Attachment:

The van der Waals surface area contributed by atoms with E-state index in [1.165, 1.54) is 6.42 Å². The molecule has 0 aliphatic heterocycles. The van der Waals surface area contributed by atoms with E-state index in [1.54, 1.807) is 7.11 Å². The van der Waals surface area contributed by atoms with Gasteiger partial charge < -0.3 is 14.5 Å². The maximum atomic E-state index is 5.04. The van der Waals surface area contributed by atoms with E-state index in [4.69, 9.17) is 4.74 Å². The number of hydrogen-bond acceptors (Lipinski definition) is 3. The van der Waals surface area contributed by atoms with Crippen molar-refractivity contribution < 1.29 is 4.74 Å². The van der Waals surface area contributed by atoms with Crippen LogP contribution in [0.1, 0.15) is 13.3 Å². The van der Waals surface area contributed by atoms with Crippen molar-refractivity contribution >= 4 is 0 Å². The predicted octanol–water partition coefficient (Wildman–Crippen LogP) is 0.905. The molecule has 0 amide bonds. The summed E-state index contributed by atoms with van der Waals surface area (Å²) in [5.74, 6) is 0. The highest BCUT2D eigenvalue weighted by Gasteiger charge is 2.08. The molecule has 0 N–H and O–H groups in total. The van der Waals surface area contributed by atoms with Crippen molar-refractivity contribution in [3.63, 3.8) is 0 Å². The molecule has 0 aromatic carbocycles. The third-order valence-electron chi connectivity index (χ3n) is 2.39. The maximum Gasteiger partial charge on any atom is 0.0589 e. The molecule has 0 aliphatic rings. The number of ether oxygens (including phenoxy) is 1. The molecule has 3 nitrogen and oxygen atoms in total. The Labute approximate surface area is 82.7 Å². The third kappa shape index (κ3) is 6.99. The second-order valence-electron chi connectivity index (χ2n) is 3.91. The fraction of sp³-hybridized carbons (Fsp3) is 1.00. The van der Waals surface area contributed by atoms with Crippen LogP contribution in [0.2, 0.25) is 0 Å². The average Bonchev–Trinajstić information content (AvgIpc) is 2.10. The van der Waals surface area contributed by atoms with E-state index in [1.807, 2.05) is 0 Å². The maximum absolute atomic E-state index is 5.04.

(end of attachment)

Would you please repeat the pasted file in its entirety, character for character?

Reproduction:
The van der Waals surface area contributed by atoms with E-state index in [1.165, 1.54) is 6.42 Å². The molecule has 0 aliphatic heterocycles. The van der Waals surface area contributed by atoms with E-state index in [1.54, 1.807) is 7.11 Å². The van der Waals surface area contributed by atoms with Gasteiger partial charge < -0.3 is 14.5 Å². The maximum atomic E-state index is 5.04. The van der Waals surface area contributed by atoms with E-state index in [4.69, 9.17) is 4.74 Å². The number of hydrogen-bond acceptors (Lipinski definition) is 3. The van der Waals surface area contributed by atoms with Crippen molar-refractivity contribution < 1.29 is 4.74 Å². The van der Waals surface area contributed by atoms with Crippen LogP contribution in [0.1, 0.15) is 13.3 Å². The van der Waals surface area contributed by atoms with Crippen molar-refractivity contribution >= 4 is 0 Å². The predicted octanol–water partition coefficient (Wildman–Crippen LogP) is 0.905. The molecule has 0 amide bonds. The summed E-state index contributed by atoms with van der Waals surface area (Å²) in [5.74, 6) is 0. The highest BCUT2D eigenvalue weighted by Gasteiger charge is 2.08. The molecule has 0 N–H and O–H groups in total. The van der Waals surface area contributed by atoms with Crippen molar-refractivity contribution in [3.63, 3.8) is 0 Å². The molecule has 0 aromatic carbocycles. The third-order valence-electron chi connectivity index (χ3n) is 2.39. The maximum Gasteiger partial charge on any atom is 0.0589 e. The molecule has 0 aliphatic rings. The number of ether oxygens (including phenoxy) is 1. The molecule has 3 nitrogen and oxygen atoms in total. The Labute approximate surface area is 82.7 Å². The third kappa shape index (κ3) is 6.99. The second-order valence-electron chi connectivity index (χ2n) is 3.91. The fraction of sp³-hybridized carbons (Fsp3) is 1.00. The van der Waals surface area contributed by atoms with Crippen LogP contribution in [0.2, 0.25) is 0 Å². The average Bonchev–Trinajstić information content (AvgIpc) is 2.10. The van der Waals surface area contributed by atoms with E-state index in [1.807, 2.05) is 0 Å². The maximum absolute atomic E-state index is 5.04.